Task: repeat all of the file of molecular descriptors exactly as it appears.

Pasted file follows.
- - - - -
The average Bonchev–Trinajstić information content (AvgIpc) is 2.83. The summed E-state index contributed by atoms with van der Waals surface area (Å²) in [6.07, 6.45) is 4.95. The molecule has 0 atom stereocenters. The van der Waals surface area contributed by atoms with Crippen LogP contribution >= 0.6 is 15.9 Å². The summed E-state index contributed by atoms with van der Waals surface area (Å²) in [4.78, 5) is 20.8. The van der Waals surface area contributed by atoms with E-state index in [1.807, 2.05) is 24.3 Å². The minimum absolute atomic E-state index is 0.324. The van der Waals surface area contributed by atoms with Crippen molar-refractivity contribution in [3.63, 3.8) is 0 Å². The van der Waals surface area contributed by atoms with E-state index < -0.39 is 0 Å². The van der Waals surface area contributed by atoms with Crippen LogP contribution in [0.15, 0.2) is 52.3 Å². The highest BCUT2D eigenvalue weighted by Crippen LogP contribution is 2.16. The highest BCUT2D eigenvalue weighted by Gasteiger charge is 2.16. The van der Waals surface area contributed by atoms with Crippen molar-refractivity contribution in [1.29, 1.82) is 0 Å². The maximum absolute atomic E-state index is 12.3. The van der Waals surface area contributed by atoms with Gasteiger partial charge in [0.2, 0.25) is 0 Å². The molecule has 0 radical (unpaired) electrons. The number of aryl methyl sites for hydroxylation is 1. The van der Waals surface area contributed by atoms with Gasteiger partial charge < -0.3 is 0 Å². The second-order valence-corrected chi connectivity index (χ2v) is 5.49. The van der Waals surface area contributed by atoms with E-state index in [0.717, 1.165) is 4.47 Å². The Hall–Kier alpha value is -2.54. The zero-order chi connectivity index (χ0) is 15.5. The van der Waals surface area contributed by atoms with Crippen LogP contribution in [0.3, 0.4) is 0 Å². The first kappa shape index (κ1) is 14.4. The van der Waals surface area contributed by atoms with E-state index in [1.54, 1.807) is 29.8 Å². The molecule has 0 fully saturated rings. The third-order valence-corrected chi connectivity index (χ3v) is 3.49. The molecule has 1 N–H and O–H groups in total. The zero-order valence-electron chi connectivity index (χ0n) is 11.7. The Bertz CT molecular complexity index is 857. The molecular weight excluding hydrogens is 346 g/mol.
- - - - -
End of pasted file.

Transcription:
The average Bonchev–Trinajstić information content (AvgIpc) is 2.83. The summed E-state index contributed by atoms with van der Waals surface area (Å²) in [6.07, 6.45) is 4.95. The molecule has 0 atom stereocenters. The van der Waals surface area contributed by atoms with Crippen LogP contribution >= 0.6 is 15.9 Å². The summed E-state index contributed by atoms with van der Waals surface area (Å²) in [4.78, 5) is 20.8. The van der Waals surface area contributed by atoms with E-state index in [1.807, 2.05) is 24.3 Å². The minimum absolute atomic E-state index is 0.324. The van der Waals surface area contributed by atoms with Crippen molar-refractivity contribution in [3.63, 3.8) is 0 Å². The van der Waals surface area contributed by atoms with E-state index < -0.39 is 0 Å². The van der Waals surface area contributed by atoms with Crippen LogP contribution in [0.15, 0.2) is 52.3 Å². The highest BCUT2D eigenvalue weighted by Crippen LogP contribution is 2.16. The highest BCUT2D eigenvalue weighted by Gasteiger charge is 2.16. The van der Waals surface area contributed by atoms with Crippen molar-refractivity contribution in [1.29, 1.82) is 0 Å². The maximum absolute atomic E-state index is 12.3. The van der Waals surface area contributed by atoms with Gasteiger partial charge in [0.2, 0.25) is 0 Å². The molecule has 0 radical (unpaired) electrons. The number of aryl methyl sites for hydroxylation is 1. The van der Waals surface area contributed by atoms with Gasteiger partial charge < -0.3 is 0 Å². The second-order valence-corrected chi connectivity index (χ2v) is 5.49. The van der Waals surface area contributed by atoms with E-state index in [0.717, 1.165) is 4.47 Å². The Hall–Kier alpha value is -2.54. The zero-order chi connectivity index (χ0) is 15.5. The van der Waals surface area contributed by atoms with Crippen LogP contribution in [0.3, 0.4) is 0 Å². The first kappa shape index (κ1) is 14.4. The van der Waals surface area contributed by atoms with E-state index in [1.54, 1.807) is 29.8 Å². The molecule has 0 fully saturated rings. The third-order valence-corrected chi connectivity index (χ3v) is 3.49. The molecule has 1 N–H and O–H groups in total. The zero-order valence-electron chi connectivity index (χ0n) is 11.7. The Bertz CT molecular complexity index is 857. The molecular weight excluding hydrogens is 346 g/mol.